After all this time, Ryan Zimmerman feels no need to be coy. He shed his obligation to pretense long ago and earned enough respect to do things his way — professionally, respectfully and without frills.
So when asked about his contract, which is guaranteed through the 2019 season and contains a team option for $18 million for 2020, Zimmerman did not speak like a man hunting leverage.
“The thought of having any problems coming to an agreement moving forward, you know, I don’t really see that happening. I still would like to get compensated fairly, but it’s not like I am going to go somewhere else and play for an extra couple bucks,” Zimmerman said. “I don’t think it’s any secret I’d like to finish here. I’m really optimistic about what will happen, and it goes back to me just staying healthy and playing to begin with. It’s on me. If I want to continue playing, I have to prove that I am worth it to keep investing.”
At times during his recent injury-plagued seasons, an $18 million option felt like it would be a significant overpay for a player contributing so infrequently — an overpay so significant that the Nationals would not be able to pick it up in good conscience. At the healthy times, that number did not feel so egregious.
When Zimmerman stayed healthy during his 2017 all-star season, he accumulated 3.3 wins above replacement, according to FanGraphs — or, in one estimation, $26.2 million worth of value on the open market. When he struggled to stay on the field in 2018, he accumulated 1.4 WAR, which translates to $10.8 million in free agent value. Over the past five seasons, he has averaged $8.24 million of value per season, according to FanGraphs.
If Zimmerman has a 2019 season similar to his 2017 campaign, the Nationals might be willing to pick up that option and negotiate a long-term deal for less average annual value. If his season resembles the seasons before and after that 2017 explosion, they might not find $18 million palatable, meaning Zimmerman might have to settle for a salary dip to remain in Washington. Either way, the 2019 season could determine the parameters of the last contract of his career.
“If you play a sport at this level and people say, ‘Oh, it’s the last year and they’re not going to pick up your option and you’re basically going to be playing for a job,' that’s why you play the game,” Zimmerman said. “ . . . You got to love to play in pressure situations, and if you don’t, you’re in the wrong spot. But going back to that, we’ve done two contracts here. Myself, my representation, has always had a great relationships with the Lerner family, with [General Manager Mike Rizzo], with anyone who has ever been making the decision.”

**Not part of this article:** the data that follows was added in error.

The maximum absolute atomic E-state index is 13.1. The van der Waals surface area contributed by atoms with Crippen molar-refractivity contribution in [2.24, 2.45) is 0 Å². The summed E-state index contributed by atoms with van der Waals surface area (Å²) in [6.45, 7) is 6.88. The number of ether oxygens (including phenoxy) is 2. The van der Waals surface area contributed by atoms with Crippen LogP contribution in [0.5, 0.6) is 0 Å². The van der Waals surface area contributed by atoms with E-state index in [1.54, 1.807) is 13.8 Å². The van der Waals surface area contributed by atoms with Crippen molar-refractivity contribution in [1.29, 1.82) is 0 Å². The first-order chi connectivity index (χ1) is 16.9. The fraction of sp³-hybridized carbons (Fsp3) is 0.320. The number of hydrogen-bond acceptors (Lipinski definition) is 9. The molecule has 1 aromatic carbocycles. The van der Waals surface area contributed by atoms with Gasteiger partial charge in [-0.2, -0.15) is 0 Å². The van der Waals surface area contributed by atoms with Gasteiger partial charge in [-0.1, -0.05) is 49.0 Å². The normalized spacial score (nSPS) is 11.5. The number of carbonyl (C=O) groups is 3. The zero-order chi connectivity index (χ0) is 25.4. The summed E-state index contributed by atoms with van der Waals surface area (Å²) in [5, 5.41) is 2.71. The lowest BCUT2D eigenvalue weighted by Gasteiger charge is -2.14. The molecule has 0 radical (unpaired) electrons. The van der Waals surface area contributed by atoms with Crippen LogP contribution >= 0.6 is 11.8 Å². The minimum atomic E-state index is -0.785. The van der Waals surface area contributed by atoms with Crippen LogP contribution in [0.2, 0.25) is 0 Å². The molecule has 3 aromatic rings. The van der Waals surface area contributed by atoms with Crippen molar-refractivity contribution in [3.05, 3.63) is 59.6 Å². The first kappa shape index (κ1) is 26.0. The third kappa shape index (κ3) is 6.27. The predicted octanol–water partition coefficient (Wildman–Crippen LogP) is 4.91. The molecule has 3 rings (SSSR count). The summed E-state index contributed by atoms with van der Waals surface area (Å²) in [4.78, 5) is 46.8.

Zimmerman’s representation, however, has changed. For most of his career, he was represented by CAA agent Brodie Van Wagenen, who became a close friend. Van Wagenen was named president of baseball operations for the New York Mets in an unusual move earlier this offseason. Zimmerman has brushed off the notion that an agent switch will mean much to his future. He said he will stay with CAA and do most of his work with Jeff Berry and Tom Hagan, both of whom have helped out on his deals before.
“Everyone will be okay,” Zimmerman panned. “I talked to Brodie, and he was funny. He was like: ‘It’s funny how now I’m the best agent ever on the planet. Two months ago, nobody could care less who I was, and now, what are they going to do when he’s not here?' But anyway, I’m happy for him.”
In other words, as always with Zimmerman, the whole thing is no big deal. His future will pivot around this season, but he doesn’t seem to think it will pivot away from Washington. He surrendered his leverage long ago. He wants to be a National for life, and sees no reason he can’t be.
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